On Jane’s last day I put on a good front about being happy for her. And I was, but her replacement was a trip and my only ally was gone.
The gal Joni and Shirley brought in, Lori, came from another branch. How much did she know Wells Fargo, at least in the northwest branch style? I didn’t know. I could guess, however. The girl pumped me with questions: “Whaddaya think of the sales numbers? How about Joni and Shirley? Do you enjoy sales, banking? Why is your wife so sick?”
Jane’s exhaust was still fresh in the office, and I worked with a corporate spy. I hunkered down at my desk and resolved to keep my mouth shut — not an easy thing for me.
People started to come in regarding their CD accounts. The first man was in his seventies, a Basque gentleman. He was of the generation whose family had settled in Reno when it was a railway depot.
I showed him to my desk. “Saw your rates,” he said, shaking his head.
“Yup, they change once a week. They’re geared off of the Fed.”
We went through the options. His had been a five year CD. That many years ago, five percent didn’t seem so much. But, as Shirley had claimed, that five is the magic number. Now we were looking at four-point-five. He had twenty thousand, not a large amount, not small. Important to him, of course. In my life twenty grand would’ve given me six months of breathing room in Patty’s cancer battle.
“We got a savings account going at five percent,” I told him.
“Nope. It’s not. The most you’d get out of it is some flexibility to wait it out for a better rate.”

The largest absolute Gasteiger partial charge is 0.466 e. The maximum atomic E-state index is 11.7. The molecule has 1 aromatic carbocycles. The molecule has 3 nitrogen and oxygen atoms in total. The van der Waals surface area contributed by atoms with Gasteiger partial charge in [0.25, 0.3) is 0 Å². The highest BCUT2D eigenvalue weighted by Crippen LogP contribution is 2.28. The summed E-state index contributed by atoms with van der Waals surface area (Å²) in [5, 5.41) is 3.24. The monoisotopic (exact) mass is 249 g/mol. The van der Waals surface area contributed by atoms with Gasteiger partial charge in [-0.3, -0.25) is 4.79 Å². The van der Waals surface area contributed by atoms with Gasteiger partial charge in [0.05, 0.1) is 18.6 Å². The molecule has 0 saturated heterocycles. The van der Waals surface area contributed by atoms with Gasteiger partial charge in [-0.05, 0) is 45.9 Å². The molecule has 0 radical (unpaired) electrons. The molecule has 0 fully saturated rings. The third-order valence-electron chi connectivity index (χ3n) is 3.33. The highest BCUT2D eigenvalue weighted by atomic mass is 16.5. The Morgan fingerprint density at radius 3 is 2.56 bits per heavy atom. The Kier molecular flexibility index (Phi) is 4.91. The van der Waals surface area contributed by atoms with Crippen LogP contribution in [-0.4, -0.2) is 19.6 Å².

“How do you think that’ll go?” he asked.
I shrugged. “It’s all up to the Fed.”
He scratched his head, said something uncomplimentary about banks that I didn’t rebut.
After he left, Lori showed up. Right on cue. I guess she had to report to Joni, Shirley, maybe the horses that pulled the stagecoach. “One of your CD appointments?”
“How’d it go?”
“He liked the five in the savings account.”
I would never hear that from Julie. “Ya think so? Maybe he’ll go somewhere else if the rate dips. I would. I wonder if Wells saw that coming.”
Lori thought a moment. A big girl with tumbleweed hair, I had to give Wells props for not imposing a beauty standard on their hiring. “You’d stay in touch with him so he stays with us,” she said.
“I don’t push people … not my style. Especially old folks like him. He’s been around long enough to know a snow job.”
Lori appeared confused. It was too much to wrap her head around, I suppose. I’d made a sales number, done the right thing as close as I could get to. Wells Fargo would either win or lose with that outcome. Lori would figure it out. My days with Wells were few, and my next discovery would be as significant as a box of hidden paperwork in the basement.